Once you know this, you can dive deep into the data that allegedly caused you to lose out on your job or loan offer and determine whether the information is accurate. If it’s not, you can then take steps to resolve the matter.
Accurate, like all other background-checking agencies, allows individuals to file dispute claims against them.
A dispute claim essentially tells Accurate that you disagree with their background check on the basis of inaccurate information. Accurate allows you to do this online or by physical mail. In either case, you’ll open a dispute claim and provide Accurate with documents and other substantiating information backing up your argument.
This can include updated credit records, proof of employment or address at a different area than Accurate claimed, etc. It all depends on the circumstances of your case.
The important thing is that Accurate has 30 days upon receiving your dispute to investigate the issue. If you claim that you don’t have a criminal background and Accurate made a mistake, it has to check out that claim within a month, then get back to you within another five days.
If Accurate finds an error, it is legally obligated under the FCRA to fix its mistake as soon as it can. That way, the inaccurate information won’t continue to affect your job hunt, loan search, or other endeavors.
In the event that Accurate finds an error and agrees that the information is inaccurate, but then does not correct the matter, you may have grounds for a lawsuit.
If you think that Accurate has made a mistake with your background check, remember that you do have options. Specifically, you can file a dispute with Accurate or with one of the credit bureaus depending on the details of your case.
Whenever you think there’s a background check error, you should first contact the background check company responsible for the problem. In this case, that’s Accurate.
Accurate allows consumers to contact them about background check disputes online or by physical mail. In either case, you'll want to file a dispute claim with Accurate, explaining your problem with the background check info they provided and why it resulted in you losing a job opportunity.
Since Accurate is required under the FCRA to investigate any dispute claims within 30 days, you should receive a response relatively quickly. If Accurate discovers incorrect information per your claim, it should correct the issue and contact your prospective employer to explain what happened.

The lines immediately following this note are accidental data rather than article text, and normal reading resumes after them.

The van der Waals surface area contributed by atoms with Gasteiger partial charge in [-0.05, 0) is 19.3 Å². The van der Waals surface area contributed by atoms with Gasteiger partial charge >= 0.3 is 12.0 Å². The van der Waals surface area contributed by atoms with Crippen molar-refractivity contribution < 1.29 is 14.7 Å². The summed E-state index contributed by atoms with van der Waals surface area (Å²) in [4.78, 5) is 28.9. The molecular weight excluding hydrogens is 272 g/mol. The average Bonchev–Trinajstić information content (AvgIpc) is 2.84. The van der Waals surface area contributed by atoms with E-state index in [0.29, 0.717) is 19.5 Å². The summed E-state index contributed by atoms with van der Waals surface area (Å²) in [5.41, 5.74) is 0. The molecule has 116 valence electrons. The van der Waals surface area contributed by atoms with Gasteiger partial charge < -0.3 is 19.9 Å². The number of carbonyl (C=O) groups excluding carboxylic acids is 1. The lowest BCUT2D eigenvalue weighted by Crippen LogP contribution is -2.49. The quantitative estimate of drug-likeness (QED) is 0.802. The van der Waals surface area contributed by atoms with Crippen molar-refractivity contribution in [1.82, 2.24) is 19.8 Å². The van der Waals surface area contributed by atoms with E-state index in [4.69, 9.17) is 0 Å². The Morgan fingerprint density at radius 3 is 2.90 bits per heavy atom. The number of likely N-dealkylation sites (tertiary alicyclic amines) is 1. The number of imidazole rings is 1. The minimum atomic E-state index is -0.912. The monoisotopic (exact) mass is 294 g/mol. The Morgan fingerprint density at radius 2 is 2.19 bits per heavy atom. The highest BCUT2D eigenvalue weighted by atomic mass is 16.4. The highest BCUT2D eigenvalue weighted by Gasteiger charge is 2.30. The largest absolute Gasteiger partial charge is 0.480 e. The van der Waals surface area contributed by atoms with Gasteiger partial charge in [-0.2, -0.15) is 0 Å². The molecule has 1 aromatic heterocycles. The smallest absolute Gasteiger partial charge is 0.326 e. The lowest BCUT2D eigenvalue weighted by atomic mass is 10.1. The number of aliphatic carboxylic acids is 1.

Your employer must send you an adverse action letter explaining where the background information came from. If you already know what the inaccurate information is, be sure to include that detail in your dispute claim so that Accurate’s agents can quickly look at the problem and verify what you say.
But what if Accurate or your employer aren't responsible for the inaccurate background info? For example, what if you have one or more duplicate and negative line items on your credit report, which cause your debt level to appear artificially high?
In that case, you’ll need to contact the three big credit bureaus or credit furnishers. Those organizations are responsible for supplying and organizing your credit information, so it may be wise to file a credit dispute letter.
Credit dispute letters are similar to background dispute letters. In them, you need to break down the incorrect information and request that it be fixed immediately. Provide as much substantiating information as possible to strengthen your claim.
After filing a dispute claim with Accurate, any inaccurate information should be corrected immediately. But if Accurate denies this, or if it doesn’t investigate your dispute claim, you have the right to file a lawsuit against Accurate per the regulations broken down under the FCRA.
Specifically, you should contact legal experts, like attorneys, to examine your options and strategies. For instance, knowledgeable lawyers will be able to recommend suing Accurate or some other organization depending on the specifics of your case. They may alternatively recommend pursuing arbitration or some other means of legal recourse.
Fair Credit’s law firm knows the ins and outs of the background check and credit dispute processes. In fact, we can help you prepare for either type of dispute, plus help you identify inaccurate information in a background check in the first place. We’ll put together a comprehensive, unique strategy that sets you up for success.
If you win a lawsuit against Accurate, you could recover damages to compensate you for lost employment opportunities, attorneys’ fees, and other costs associated with a lawsuit. Just remember that suing Accurate immediately isn’t the way to go. You should always contact Accurate and try to settle the matter through a dispute claim before breaking out the law in response.
Accurate can make mistakes when it comes to background checks. If that happens to you, remember to exercise your rights under the FCRA to dispute those errors. In the best-case scenarios, you can get another shot at a job that you were previously denied. Contact Fair Credit to see how we can help you find and fix credit-specific errors on your credit report.